Protein Supplementation & High-Intensity Resistance Training, Any Effect?

Research Paper Title

Protein Supplementation to Augment the Effects of High Intensity Resistance Training in Untrained Middle-Aged Males: The Randomized Controlled PUSH Trial.

Background

High intensity (resistance exercise) training (HIT) defined as a “single set resistance exercise to muscular failure” is an efficient exercise method that allows people with low time budgets to realise an adequate training stimulus.

Although there is an ongoing discussion, recent meta-analysis suggests the significant superiority of multiple set (MST) methods for body composition and strength parameters.

The aim of this study is to determine whether additional protein supplementation may increase the effect of a HIT-protocol on body composition and strength to an equal MST-level.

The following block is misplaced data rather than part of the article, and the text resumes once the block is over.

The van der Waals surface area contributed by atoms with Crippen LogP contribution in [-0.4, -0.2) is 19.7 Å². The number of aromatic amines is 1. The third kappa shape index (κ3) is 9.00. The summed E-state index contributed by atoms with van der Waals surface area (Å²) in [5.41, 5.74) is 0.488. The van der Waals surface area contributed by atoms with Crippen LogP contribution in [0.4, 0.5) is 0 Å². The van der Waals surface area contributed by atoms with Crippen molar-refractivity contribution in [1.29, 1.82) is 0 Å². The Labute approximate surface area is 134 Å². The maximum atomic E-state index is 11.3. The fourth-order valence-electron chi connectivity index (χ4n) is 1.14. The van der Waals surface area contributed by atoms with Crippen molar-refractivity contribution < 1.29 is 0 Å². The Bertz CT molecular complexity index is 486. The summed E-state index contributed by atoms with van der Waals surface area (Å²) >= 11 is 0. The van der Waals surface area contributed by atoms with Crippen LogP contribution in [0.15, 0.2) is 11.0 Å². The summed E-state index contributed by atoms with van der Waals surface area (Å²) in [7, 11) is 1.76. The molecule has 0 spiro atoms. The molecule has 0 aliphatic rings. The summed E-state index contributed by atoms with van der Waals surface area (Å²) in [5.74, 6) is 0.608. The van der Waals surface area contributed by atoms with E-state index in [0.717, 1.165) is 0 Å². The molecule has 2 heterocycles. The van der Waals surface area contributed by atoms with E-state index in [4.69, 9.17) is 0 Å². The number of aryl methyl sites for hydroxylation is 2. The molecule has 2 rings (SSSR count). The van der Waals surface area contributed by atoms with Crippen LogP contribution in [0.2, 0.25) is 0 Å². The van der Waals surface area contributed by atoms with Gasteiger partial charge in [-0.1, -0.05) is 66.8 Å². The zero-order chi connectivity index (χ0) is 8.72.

Methods

One hundred and twenty untrained males 30–50 years old were randomly allocated to three groups:

  • HIT;
  • HIT and protein supplementation (HIT&P); and
  • Waiting-control (CG) and (after cross-over) high volume/high-intensity-training (HVHIT).

HIT was defined as “single set to failure protocol” while HVHIT consistently applied two equal sets. Protein supplementation provided an overall intake of 1.5–1.7 g/kg/d/body mass. Primary study endpoint was lean body mass (LBM).

Result

LBM significantly improved in all exercise groups (p ≤ 0.043); however only HIT&P and HVHIT differ significantly from control (p ≤ 0.002). HIT diverges significantly from HIT&P (p = 0.017) and nonsignificantly from HVHIT (p = 0.059), while no differences were observed for HIT&P versus HVHIT (p = 0.691).

Conclusions

In conclusion, moderate to high protein supplementation significantly increases the effects of a HIT-protocol on LBM in middle-aged untrained males.

Reference

Wittke, A., von Stengel, S., Hettchen, M., Fröhlich, M., Giessing, J., Lell, M., Scharf, M., Bebenek, M., Kohl, M. & Kemmler, W. (2017) Protein Supplementation to Augment the Effects of High Intensity Resistance Training in Untrained Middle-Aged Males: The Randomized Controlled PUSH Trial. BioMed Research International. 2017: 3619398. Published online 2017 Jun 1. doi: 10.1155/2017/3619398.

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